Yoga

Yoga’s roots are in Eastern philosophy. In the last few decades, however, it has found itself at the forefront of Western fitness and exercises concerning mental health. The mind-body combination that yoga provides is a welcome alternative to the impersonal practicality of weight lifting, conventional gyms, and the private trainer. Instead, yoga offers flowing practice targeting multiple facets of the body’s physicality, a homey and communal atmosphere, and the yogi.

Certainly, the main reason so many have flocked to yoga is its benefits. Even for the well-practiced yogi, so much can be learned, perfected, and attained. Whether their yoga practice is a supplement to their regular work-out regiment, or is a pure practice in every way, people find the balance that’s right for their lives. Yoga as a flexible system makes it perfect for anyone who wants to improve their health in a universal way and at their own pace.

Yoga is a discipline of the body. It uses nuanced breathing techniques in conjunction with deliberate movement. The movements are fluid when transitioning from one posture, or “asana,” into another. This flow, or “vinyasa,” of both breath and body gives the practitioner an experience, even as a beginner, that is challenging yet relaxing. Mastery of these poses are not physically empowering, but emotionally. Yoga helps you find the power sleeping within you.


The result of daily or even weekly yoga regime is at best sculpted, lean body. In its least, it offers a vast improvement in flexibility and body awareness. The body of the yogi or yogini is the body of a dancer whose movements are not sweeping and dramatic, but small and deliberate: the angle of an ankle or knee, the height of a raised arm to the nearest centimeter, and the position of your shoulder blades. A good yogi within the context of a yoga class will watch and touch. They will come to a student and move their bodies or support them so that they may sink deeper into a pose – stretching, pulling, elongating muscles most students did not know they had.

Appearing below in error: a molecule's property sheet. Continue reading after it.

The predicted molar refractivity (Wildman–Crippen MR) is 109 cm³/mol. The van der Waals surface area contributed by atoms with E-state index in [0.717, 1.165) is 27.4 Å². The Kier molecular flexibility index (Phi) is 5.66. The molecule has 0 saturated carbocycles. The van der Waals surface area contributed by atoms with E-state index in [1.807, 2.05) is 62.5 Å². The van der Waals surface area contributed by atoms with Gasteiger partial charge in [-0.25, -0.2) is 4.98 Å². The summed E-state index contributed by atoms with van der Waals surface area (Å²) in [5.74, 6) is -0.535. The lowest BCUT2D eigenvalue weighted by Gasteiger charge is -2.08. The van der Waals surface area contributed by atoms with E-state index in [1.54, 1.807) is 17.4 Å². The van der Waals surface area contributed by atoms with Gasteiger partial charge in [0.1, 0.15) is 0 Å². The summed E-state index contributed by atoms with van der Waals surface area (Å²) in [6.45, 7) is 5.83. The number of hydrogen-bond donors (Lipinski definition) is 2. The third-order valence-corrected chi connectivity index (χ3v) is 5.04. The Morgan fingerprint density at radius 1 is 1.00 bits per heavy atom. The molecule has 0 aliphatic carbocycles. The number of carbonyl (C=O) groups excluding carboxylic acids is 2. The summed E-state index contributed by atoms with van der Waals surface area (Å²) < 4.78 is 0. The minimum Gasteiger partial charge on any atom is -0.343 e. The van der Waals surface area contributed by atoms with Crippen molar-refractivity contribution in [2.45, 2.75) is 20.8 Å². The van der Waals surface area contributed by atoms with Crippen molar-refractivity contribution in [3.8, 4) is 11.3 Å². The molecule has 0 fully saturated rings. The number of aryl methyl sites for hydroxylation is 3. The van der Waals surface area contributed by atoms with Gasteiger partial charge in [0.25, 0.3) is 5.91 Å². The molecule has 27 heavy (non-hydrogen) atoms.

Some may think they do not have what it takes to begin practicing yoga. When they think of yoga, they imagine complex poses and impossible stretches that can only be attained by contortionists, but it is not so. Some of the main poses targeted in a beginners yoga class are as simple as standing, sitting, and breathing. Many very athletic people have found these movements to be challenging. Sitting simply to sit can be one of the hardest workouts a student has ever had. For some, it’s a whole new way to see the mundane. It can make these everyday movements feel so powerful. That power comes with you when you leave your yoga mat. Suddenly, every physical movement you make throughout your day has meaning and significance. At times, these movements can be frustrating and other times liberating.

Mind
Yoga does not only target the body. The mind is integral to the success of the yoga practice. Without the discipline of the mind, the body is not actually doing yoga. The student can go through the physical poses, but if the mind is not present, it is not a real exercise in yoga. It is all about balance. The mind-body balance on the yoga mat correlates directly to balance in daily life. It relieves stress, anxiety, and allows for optimum relaxation. Consider it a kind of therapy for the self.